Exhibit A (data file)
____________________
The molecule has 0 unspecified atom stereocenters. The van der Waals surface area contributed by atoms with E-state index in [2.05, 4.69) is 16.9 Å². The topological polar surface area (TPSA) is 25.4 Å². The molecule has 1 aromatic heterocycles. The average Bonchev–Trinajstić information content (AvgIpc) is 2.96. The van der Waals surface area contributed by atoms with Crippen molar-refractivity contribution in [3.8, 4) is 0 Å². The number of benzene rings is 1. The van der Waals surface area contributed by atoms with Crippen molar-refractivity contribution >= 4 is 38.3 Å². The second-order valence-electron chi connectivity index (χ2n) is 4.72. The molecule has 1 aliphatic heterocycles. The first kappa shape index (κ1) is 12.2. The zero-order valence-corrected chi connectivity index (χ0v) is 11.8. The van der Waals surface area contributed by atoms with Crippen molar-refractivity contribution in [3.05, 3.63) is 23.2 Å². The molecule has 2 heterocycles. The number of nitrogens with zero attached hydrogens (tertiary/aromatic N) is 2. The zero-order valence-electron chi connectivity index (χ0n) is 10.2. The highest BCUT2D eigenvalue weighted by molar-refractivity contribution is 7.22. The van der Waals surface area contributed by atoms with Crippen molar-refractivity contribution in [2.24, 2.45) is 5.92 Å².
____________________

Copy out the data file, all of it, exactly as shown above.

The molecule has 0 unspecified atom stereocenters. The van der Waals surface area contributed by atoms with E-state index in [2.05, 4.69) is 16.9 Å². The topological polar surface area (TPSA) is 25.4 Å². The molecule has 1 aromatic heterocycles. The average Bonchev–Trinajstić information content (AvgIpc) is 2.96. The van der Waals surface area contributed by atoms with Crippen molar-refractivity contribution in [3.8, 4) is 0 Å². The number of benzene rings is 1. The van der Waals surface area contributed by atoms with Crippen molar-refractivity contribution >= 4 is 38.3 Å². The second-order valence-electron chi connectivity index (χ2n) is 4.72. The molecule has 1 aliphatic heterocycles. The first kappa shape index (κ1) is 12.2. The zero-order valence-corrected chi connectivity index (χ0v) is 11.8. The van der Waals surface area contributed by atoms with Crippen molar-refractivity contribution in [3.05, 3.63) is 23.2 Å². The molecule has 2 heterocycles. The number of nitrogens with zero attached hydrogens (tertiary/aromatic N) is 2. The zero-order valence-electron chi connectivity index (χ0n) is 10.2. The highest BCUT2D eigenvalue weighted by molar-refractivity contribution is 7.22. The van der Waals surface area contributed by atoms with Crippen molar-refractivity contribution in [2.24, 2.45) is 5.92 Å².